I’ve been reading the book my husband gave me for Christmas this week. (It finally made its way up the queue.) The book is The Mystery of Art: Becoming an Artist in the Image of God by Jonathan Jackson. Five time Emmy-award-winning Jackson first caught my attention because he’s an actor—he plays Avery Barkley, an up and coming musician, on the TV show “Nashville.” Jackson began his career over twenty years ago on the soap opera General Hospital, and he’s been in many feature films, most notably The Deep End of the Ocean, Tuck Everlasting, and Insomnia (with Al Pacino). He’s also lead singer in the band Enation. He and and his wife and three children are active members of an Orthodox Church in Franklin, Tennessee.
When I learned that Jackson was Orthodox (like me) I was intrigued and immediately became a fan of “Nashville.” The Mystery of Art has only increased my respect for him as an artist—musician, actor and writer. He grapples with so many of the same things that fill my reflective hours. From the Introduction:
Is the life of the Christian antithetical or complementary to the vocation of an artist? Are they hostile to one another or deeply connected? The purpose of this book is to open a dialogue between the Christian Soul and the mystery of art.
About twenty years ago I was in what I’ve come to call my “radical convert” spiritual phase. For several years I cut myself off from “the world’s” culture—from television, movies, and secular literature and art. I had become convinced that these things were dangerous and counter to my purpose as an Orthodox Christian. But the artist inside was screaming to get out of the prison in which I had placed her. My only outlets for those desires were “Christian” art (I became an iconographer) and writing (I published our church newsletter and wrote and directed children’s Christmas plays.) The only music I listened to was liturgical—mostly the Byzantine and Slavonic music of my church.
Once I came out of that radical phase of my life I made several abrupt changes. I quit writing icons (I wrote about that here.) I began to listen to secular music. I dabbled in abstract art. And I began writing seriously. Over the next eight years I published a dozen or more essays—three of which appear in anthologies. I wrote four book-length manuscripts—one of which I’m now revising for publication. And I fell in love with the art of acting. Not for me (my last dramatic performance was in our high school’s production of Our Town back in 1967) but for the enjoyment of watching the artists bring the stories to life on television and in the movies. I appreciate the writing of those stories as much as the acting.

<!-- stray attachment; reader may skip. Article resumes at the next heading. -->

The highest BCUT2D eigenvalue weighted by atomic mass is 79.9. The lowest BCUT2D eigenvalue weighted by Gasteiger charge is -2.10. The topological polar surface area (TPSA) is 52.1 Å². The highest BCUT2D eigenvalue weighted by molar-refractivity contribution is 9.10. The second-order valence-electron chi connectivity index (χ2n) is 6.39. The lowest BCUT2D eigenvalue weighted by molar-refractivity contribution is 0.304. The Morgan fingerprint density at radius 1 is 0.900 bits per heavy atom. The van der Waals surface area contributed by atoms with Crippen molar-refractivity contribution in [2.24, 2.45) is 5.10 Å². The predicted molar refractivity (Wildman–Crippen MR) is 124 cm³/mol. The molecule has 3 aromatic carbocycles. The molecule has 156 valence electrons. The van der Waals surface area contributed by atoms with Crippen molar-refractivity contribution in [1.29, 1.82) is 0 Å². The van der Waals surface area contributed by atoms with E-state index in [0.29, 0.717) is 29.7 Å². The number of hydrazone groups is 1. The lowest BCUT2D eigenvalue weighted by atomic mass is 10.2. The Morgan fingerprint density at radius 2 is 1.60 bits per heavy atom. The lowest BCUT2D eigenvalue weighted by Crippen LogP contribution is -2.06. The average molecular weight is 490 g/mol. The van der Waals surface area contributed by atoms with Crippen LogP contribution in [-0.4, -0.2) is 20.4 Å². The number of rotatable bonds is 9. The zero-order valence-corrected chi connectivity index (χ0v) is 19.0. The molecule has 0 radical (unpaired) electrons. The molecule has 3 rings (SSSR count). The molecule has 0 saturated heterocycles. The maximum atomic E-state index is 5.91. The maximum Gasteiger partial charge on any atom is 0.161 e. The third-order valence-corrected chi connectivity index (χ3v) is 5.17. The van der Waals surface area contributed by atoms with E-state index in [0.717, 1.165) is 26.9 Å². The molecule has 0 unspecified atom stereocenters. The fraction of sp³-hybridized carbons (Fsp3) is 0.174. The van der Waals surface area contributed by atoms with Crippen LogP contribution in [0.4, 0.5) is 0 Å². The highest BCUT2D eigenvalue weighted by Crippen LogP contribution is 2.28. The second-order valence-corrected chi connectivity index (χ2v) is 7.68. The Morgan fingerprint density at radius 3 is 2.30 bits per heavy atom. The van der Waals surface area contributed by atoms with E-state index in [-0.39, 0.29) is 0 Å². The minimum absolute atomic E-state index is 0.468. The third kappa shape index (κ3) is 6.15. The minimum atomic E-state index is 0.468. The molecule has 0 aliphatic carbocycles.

Jackson talks about the spiritual life throughout this wonderful book, making it clear from the beginning that “the true artist within must be the Holy Spirit.” He talks about the power of the artist to affect culture (as opposed to running away from it, as I did):
Politicians can write as many laws as they wish, but they will never change the heart of the culture. This belongs to the artists—and we do battle in the heart for the soul of society…. An artist is one of the caretakers of the spiritual health of humanity.
He explains that this power can be used for good or for evil:
Producing films in which pornography is depicted in a comedic manner or in which the systematic slaughter of innocent people is glorified changes the culture. The artist is placed within this cultural dynamic to bring about the return of the prodigal world to the beauty of life.
That’s a high calling. But one I’m listening to as I work on revisions to my novel. There are sections which the editor (and a couple of trusted early readers) felt are too graphic/explicit. I didn’t create those scenes (of sexual abuse) to distract the reader from the story, but evidently they do. As I revise them now I’m keeping in mind Jackson’s words:
The artist is not a prude or a fundamentalist—he is not afraid to show the depths of darkness or the honesty of life. But when he is called to portray the ugliness of humanity, he will not glorify it…. He will weep as he paints and tremble as he sings. The spiritual artist will pray for the life of the world as he portrays its desperate need for healing.
Wow. I know I’m quoting a lot here, but his words are inspiring me even as I type them:
When he creates, the artist seeks to transform the atmosphere. He seeks to affect the heart and infuse the mind with glimpses of beauty and darkness.
Glimpses of beauty and darkness. I can do that. I can chose to use my art to glorify God and His creation rather than glorifying sin and suffering. And although Jackson agrees with the common thinking that most artists are somewhat mad, he says that the artist has a choice:
Will he create for the glory of his small story or for the eternal glory of God? Will his art be an offering for his own ego—or for the life of the world?… Story is man’s participation in the brilliance of God.
I’m only half way through with this book, so this isn’t a full “book review,” and I’m sure I will discover more wisdom and inspiration in the second half. I’ll close today with one more nugget:
The artist must transcend, or he will die…. Everyone, whether in joy or sorrow, imagination or intellect, wisdom or naivety, holiness or nirvana, crucifixion or law, all must break through some shadow or wall, look beyond, above, or within… gaze past a visible horizon, an altar, or a trend, wound something, tear something, or mend… all must become something in the end…all must transcend.